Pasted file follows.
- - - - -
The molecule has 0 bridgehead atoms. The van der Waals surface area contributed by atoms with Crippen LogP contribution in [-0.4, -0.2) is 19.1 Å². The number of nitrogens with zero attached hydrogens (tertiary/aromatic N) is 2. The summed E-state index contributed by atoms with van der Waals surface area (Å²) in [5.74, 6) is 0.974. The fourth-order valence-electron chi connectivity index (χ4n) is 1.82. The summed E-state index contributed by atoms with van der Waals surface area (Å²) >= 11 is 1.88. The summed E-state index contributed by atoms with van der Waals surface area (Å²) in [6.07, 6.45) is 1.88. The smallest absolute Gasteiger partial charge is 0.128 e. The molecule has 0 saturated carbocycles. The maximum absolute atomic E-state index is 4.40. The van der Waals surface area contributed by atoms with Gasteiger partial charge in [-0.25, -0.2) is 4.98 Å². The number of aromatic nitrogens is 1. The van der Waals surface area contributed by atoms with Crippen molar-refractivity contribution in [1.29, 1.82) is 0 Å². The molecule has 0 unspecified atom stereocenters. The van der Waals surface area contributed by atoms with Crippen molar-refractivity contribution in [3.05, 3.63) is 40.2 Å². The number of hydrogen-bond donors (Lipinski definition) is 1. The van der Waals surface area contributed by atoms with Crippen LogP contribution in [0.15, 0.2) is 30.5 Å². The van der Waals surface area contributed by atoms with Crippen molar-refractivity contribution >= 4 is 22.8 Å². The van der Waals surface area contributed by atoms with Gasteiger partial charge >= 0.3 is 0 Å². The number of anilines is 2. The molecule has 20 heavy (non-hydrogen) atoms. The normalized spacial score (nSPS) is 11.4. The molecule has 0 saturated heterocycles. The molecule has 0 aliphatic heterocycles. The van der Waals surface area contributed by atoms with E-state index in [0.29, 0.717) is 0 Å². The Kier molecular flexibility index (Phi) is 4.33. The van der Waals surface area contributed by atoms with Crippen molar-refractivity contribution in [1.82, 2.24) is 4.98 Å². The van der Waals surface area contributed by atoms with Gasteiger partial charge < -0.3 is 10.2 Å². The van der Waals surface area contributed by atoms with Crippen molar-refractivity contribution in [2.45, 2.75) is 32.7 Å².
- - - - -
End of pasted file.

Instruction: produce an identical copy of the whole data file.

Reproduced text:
The molecule has 0 bridgehead atoms. The van der Waals surface area contributed by atoms with Crippen LogP contribution in [-0.4, -0.2) is 19.1 Å². The number of nitrogens with zero attached hydrogens (tertiary/aromatic N) is 2. The summed E-state index contributed by atoms with van der Waals surface area (Å²) in [5.74, 6) is 0.974. The fourth-order valence-electron chi connectivity index (χ4n) is 1.82. The summed E-state index contributed by atoms with van der Waals surface area (Å²) >= 11 is 1.88. The summed E-state index contributed by atoms with van der Waals surface area (Å²) in [6.07, 6.45) is 1.88. The smallest absolute Gasteiger partial charge is 0.128 e. The molecule has 0 saturated carbocycles. The maximum absolute atomic E-state index is 4.40. The van der Waals surface area contributed by atoms with Gasteiger partial charge in [-0.25, -0.2) is 4.98 Å². The number of aromatic nitrogens is 1. The van der Waals surface area contributed by atoms with Crippen molar-refractivity contribution in [1.29, 1.82) is 0 Å². The molecule has 0 unspecified atom stereocenters. The van der Waals surface area contributed by atoms with Crippen molar-refractivity contribution in [3.05, 3.63) is 40.2 Å². The number of hydrogen-bond donors (Lipinski definition) is 1. The van der Waals surface area contributed by atoms with Crippen LogP contribution in [0.15, 0.2) is 30.5 Å². The van der Waals surface area contributed by atoms with Crippen molar-refractivity contribution >= 4 is 22.8 Å². The van der Waals surface area contributed by atoms with Gasteiger partial charge >= 0.3 is 0 Å². The number of anilines is 2. The molecule has 20 heavy (non-hydrogen) atoms. The normalized spacial score (nSPS) is 11.4. The molecule has 0 saturated heterocycles. The molecule has 0 aliphatic heterocycles. The van der Waals surface area contributed by atoms with E-state index in [0.29, 0.717) is 0 Å². The Kier molecular flexibility index (Phi) is 4.33. The van der Waals surface area contributed by atoms with Crippen molar-refractivity contribution in [1.82, 2.24) is 4.98 Å². The van der Waals surface area contributed by atoms with Gasteiger partial charge < -0.3 is 10.2 Å². The van der Waals surface area contributed by atoms with Crippen molar-refractivity contribution in [2.45, 2.75) is 32.7 Å².